Privately-owned drug tester Quintiles expands investment in pharmaceutical development

By Emery P. Dalesio, AP
Monday, February 15, 2010

Private drug tester expands stake in Big Pharma

RALEIGH, N.C. — Pharmaceutical companies previously did all their own research and testing and submitted the results to the Food and Drug Administration for approval to put a medication on the market. The agency’s review was devised to settle concerns about the drug makers’ vested interest in showing a pill was safe and effective.

Since the 1990s or so, Big Pharma has farmed out more and more of that testing to companies like Quintiles Transnational Corp., which grew quickly to meet the demand.

Now Durham, N.C.-based Quintiles is the world’s biggest contract research organization, and more than ever, it’s using its deep pockets to entwine itself with the pharmaceutical companies, fronting them cash and services for a piece of the profits once a drug is approved.

Quintiles, which was created in 1982, upped the ante last month, saying it wants to invest even more in potential drugs as pharmaceutical companies grapple with the down economy. Quintiles is hoping its new investments will produce enormous payoffs in the future, but the buffer between drug makers and testers are again blurred.

The FDA says there are well-established safeguards to protect the public.

Quintiles’ decision to become more aggressive in taking investment risks comes at a time it’s betting drug makers can use the resources it can offer, both cash and services.

“They’re both currency for managing risk and having skin in the game,” said Ron Wooten, a Quintiles executive vice president who heads the company’s capital investment group.

The pharmaceutical industry has been changing rapidly in recent years as patents on blockbuster drugs expire, generic competitors multiply and research costs balloon. The credit crunch has piled on the pressure.

The outsourced contract research sector also felt the pinch last year. Drug company spending fell by as much as 5 percent in 2009 after double-digit growth each of the previous two years, Robert W. Baird & Co. analyst Eric Coldwell said.

Controversy over creating the drug investment unit in 2000 was key in pushing Quintiles founder Dennis Gilling and several private-equity firms to buy out shareholders for $1.75 billion and take the company private again in 2003. Wall Street analysts complained they couldn’t estimate what the drug investments were worth, prompting Gilling and others to decide the company’s stock was undervalued.

The private company no longer publishes its profits. It claims revenues of about $3 billion a year. That’s also about what Quintiles has invested in other drug companies.

Wooten, the Quintiles executive, doesn’t see his company’s increased interest in bringing drugs to the market affecting its testing objectivity. Instead Quintiles is the outsider turning a hard eye on which pharmaceuticals will become profitable.

“It allows you to really get to the essence of the data that you’re looking at instead of what you hope it says,” he said. There isn’t “the natural bias that you would have with your own babies.”

Quintiles appears to be uniquely positioned to both invest in and test potential medications. None of the half-dozen major shareholder-owned contract research organizations will have a drug-investment division after Wilmington, N.C.-based Pharmaceutical Product Development Inc. spins off its unit in a few months, Coldwell said.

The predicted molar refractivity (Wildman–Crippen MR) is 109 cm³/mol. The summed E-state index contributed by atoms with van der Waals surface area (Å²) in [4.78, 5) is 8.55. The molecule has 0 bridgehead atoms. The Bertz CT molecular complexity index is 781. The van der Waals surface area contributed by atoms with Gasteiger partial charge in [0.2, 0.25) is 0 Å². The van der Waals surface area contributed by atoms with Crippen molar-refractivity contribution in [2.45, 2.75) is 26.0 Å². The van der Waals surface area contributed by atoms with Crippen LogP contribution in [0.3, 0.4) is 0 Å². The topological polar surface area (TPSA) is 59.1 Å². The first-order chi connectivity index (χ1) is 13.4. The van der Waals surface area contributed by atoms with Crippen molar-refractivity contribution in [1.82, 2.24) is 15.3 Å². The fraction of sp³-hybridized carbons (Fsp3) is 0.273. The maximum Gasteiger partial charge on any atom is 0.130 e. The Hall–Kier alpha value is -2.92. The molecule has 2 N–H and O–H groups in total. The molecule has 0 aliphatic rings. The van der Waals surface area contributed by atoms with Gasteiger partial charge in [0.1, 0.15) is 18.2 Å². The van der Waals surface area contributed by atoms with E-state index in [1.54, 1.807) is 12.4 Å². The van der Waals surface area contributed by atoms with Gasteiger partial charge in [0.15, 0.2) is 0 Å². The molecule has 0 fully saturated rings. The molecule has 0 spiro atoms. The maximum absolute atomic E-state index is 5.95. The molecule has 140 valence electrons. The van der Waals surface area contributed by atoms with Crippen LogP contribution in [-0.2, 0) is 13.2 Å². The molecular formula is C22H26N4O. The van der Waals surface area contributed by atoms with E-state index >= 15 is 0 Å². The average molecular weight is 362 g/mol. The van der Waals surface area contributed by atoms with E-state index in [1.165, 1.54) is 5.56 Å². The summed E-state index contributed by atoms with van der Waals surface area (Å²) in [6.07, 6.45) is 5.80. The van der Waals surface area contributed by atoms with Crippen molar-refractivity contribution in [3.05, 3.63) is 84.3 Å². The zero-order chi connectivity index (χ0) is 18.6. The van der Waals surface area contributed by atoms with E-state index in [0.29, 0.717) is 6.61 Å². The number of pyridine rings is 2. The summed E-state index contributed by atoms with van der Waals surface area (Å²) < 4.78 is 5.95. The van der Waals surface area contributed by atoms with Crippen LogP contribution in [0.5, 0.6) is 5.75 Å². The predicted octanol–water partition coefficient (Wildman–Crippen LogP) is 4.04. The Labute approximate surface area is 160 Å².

The payoffs for the risk of developing a drug can be huge.

In 2002, Quintiles took a chance on Eli Lilly and Co.’s antidepressant Cymbalta. Quintiles said it invested $125 million in cash, then spent another $400 million on a sales force of more than 550 after the product launch. Cymbalta is now Lilly’s second-biggest drug. Quintiles said it’s brought in more than $700 million so far for a stream of royalties lasting to 2012.

Japan’s Eisai Co. is hoping Quintiles’ money and experience helps it double the number of potential treatments it can put through testing simultaneously. Eisai and Quintiles struck a deal last fall to develop six drugs to fight solid-tumor cancers. Quintiles is paying part of the costs for designing and conducting the clinical studies.

“We aim to shorten the overall development timeline through this collaboration and to deliver new drugs to cancer patients as soon as possible,” Hideki Hayashi, Eisai’s chief product creation officer, said in an e-mail.

The FDA preserves the integrity of testing in a landscape already pockmarked with potential conflicts of interest that include company-sponsored academic research and investigators testing drugs while owning shares in companies that own the drug, said Kenneth Getz, a senior fellow at Tufts University’s Center for the Study of Drug Development.

The FDA’s view is that any company with a financial stake in a potential drug will face similar scrutiny from the agency.

“It’s assumed,” FDA spokeswoman Karen Riley wrote in an e-mail, “that drug/device/biologic companies who sponsor trials of pending products have a conflict because they will gain if the product is approved.”

Besides, pharmaceutical companies have navigated the tricky territory that comes with testing, Getz said. So have the companies like Quintiles that have taken on the outsourced work, he said.

“These potential conflicts of interest are ever-present, and the real question is how do companies manage these potential conflicts effectively,” he said. “These are massive, massive companies that have thousands of staff that are not generally aware of a conflict of interest at a corporate level. They are paid to do a quality job that meets internal and regulatory guidelines or they are not going to keep their jobs.”

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